Hicks: TCS finances ‘very secure, very sound’

Published 6:38 am Tuesday, October 25, 2011

“Very secure and very sound.”

That’s how Superintendent Lee Hicks described the finances of the Troy City Schools during Monday’s Board of Education Meeting.

‘Just coming back from the state superintendents’ meeting, and seeing where we are compared with the other districts in the state and where they are … we’re very secure and very sound,” Hicks said. “We’re moving in the right direction and are going to be successful all the way around.”

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Hicks was referring to the district’s planned capital improvement projects, among others. The district is tapping its $15 million bond issue fund to undertake significant capital improvement projects at all three campuses, including an expansion to accommodate preschool, additional classrooms, and a new entrance at Troy Elementary School; a new cafeteria and multi-purpose center and the repurposes of the existing cafeteria into a media center at Charles Henderson High School; and a major renovation of the classrooms and campus at Charles Henderson Middle School.

In forecasting cash flow and financial expenditures for the expansion, as well as the projected debt service when the bond money is repaid, the district CFO warned in a previous meeting that if all factors stay the same, the district would fully tap its reserve funds by 2020.

The key in that statement lies in understanding what “if all factors stay the same,” said Dr. Judson Edwards, vice chairman of the school board.

Talking after the meeting, Edwards said the district isn’t in danger of going bankrupt or running out of money as it undertakes what he considers much-needed capital improvement projects.

“I’ve had people asking me about the financial conditions of our school system, and the impression is that we’re going to run through our reserves without making any changes in our budget, and that just isn’t the case,” Edwards said.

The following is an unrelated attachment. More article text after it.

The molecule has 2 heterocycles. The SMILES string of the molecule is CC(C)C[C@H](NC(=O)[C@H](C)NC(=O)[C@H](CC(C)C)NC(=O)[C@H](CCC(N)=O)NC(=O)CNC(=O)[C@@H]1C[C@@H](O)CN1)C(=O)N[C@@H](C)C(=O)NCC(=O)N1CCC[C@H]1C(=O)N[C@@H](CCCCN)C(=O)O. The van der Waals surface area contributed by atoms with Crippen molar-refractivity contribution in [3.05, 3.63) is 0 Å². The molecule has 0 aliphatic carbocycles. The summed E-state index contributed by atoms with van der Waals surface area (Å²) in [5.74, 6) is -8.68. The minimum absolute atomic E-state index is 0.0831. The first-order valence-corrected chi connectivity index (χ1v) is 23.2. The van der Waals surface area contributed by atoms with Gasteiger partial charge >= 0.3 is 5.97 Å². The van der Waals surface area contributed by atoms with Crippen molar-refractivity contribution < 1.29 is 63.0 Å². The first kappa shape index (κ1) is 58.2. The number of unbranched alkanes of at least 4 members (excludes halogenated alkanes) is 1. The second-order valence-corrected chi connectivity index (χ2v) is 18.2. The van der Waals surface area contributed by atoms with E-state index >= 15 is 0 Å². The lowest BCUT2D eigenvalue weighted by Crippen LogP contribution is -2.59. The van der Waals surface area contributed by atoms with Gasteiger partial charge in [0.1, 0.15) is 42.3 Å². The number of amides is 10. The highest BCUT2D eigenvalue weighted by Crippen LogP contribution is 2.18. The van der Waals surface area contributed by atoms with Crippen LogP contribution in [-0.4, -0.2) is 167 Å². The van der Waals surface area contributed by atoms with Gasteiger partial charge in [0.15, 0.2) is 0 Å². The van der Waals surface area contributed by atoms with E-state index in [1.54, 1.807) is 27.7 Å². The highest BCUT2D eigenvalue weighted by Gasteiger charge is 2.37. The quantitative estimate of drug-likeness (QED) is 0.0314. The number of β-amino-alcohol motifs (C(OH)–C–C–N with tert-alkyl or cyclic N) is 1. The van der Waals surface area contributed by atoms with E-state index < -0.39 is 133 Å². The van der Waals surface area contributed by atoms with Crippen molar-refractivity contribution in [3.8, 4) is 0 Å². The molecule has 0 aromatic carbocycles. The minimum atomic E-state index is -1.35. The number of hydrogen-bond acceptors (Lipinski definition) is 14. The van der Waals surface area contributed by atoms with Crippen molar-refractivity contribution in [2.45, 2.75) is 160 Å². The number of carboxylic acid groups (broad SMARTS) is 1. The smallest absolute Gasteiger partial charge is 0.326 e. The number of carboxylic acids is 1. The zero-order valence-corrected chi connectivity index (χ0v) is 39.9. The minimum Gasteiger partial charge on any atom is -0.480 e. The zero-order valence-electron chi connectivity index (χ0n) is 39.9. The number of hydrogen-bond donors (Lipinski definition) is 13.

Instead, he said, Hicks and the school board will take a look at how the local funds are utilized and make adjustments moving forward.

“When you take a look at the expenditures of a local funds (which is where we pull reserves) what you’re going to find, if you compare us to systems across the state, is that we have way too much payroll on our local funds,” Edwards said. “Through the years, that was the way we utilized our local funds, and we’ve allowed our facilities to decline … we need to move some of those payroll units to state funding.”

And, he said, even modest growth in enrollment – say 100 students over the course of five years – can make a sizeable difference in state and federal funding, which will allow more local funds to be utilized for debt service or other needs.

“We passed a policy to keep a minimum of three months operating expenses in reserves at all times. That’s self-imposed,” Edwards said. “We want to make sure people understand that we’re not being careless in this capital improvement project.”

Hicks said plans for the construction at the elementary and high school are underway. Architects and school officials have been meeting and he is hopeful construction will begin on those campuses by Christmas break or shortly thereafter. The elementary expansion should be completed by fall 2012 and the high school project by early 2013. The middle school work is tentatively set to begin in the fall of 2013.

In other business on Monday, the school board:

• Declared Oct. 24-28 Red Ribbon Week.

• Declared Nov. 14-18 American Education Week.

• Approved board member Wally Lowery as the official delegate for the 2011 delegate assembly

• Heard a financial report that indicated utilities were approximately $47,900 for September 2011, down 2 percent from the prior year. Sales tax revenues, which are only estimates, are $220,000 for September 2011. “Our sales tax revenues increased .8 percent over the prior year,” Hicks said.

• Heard reports from Aaron Brown, CHMS principal, and Juan Henderson, TES principal, regarding parent teacher conference day. More than 85 percent of the parents at the middle school participated and 94 percent at the elementary school.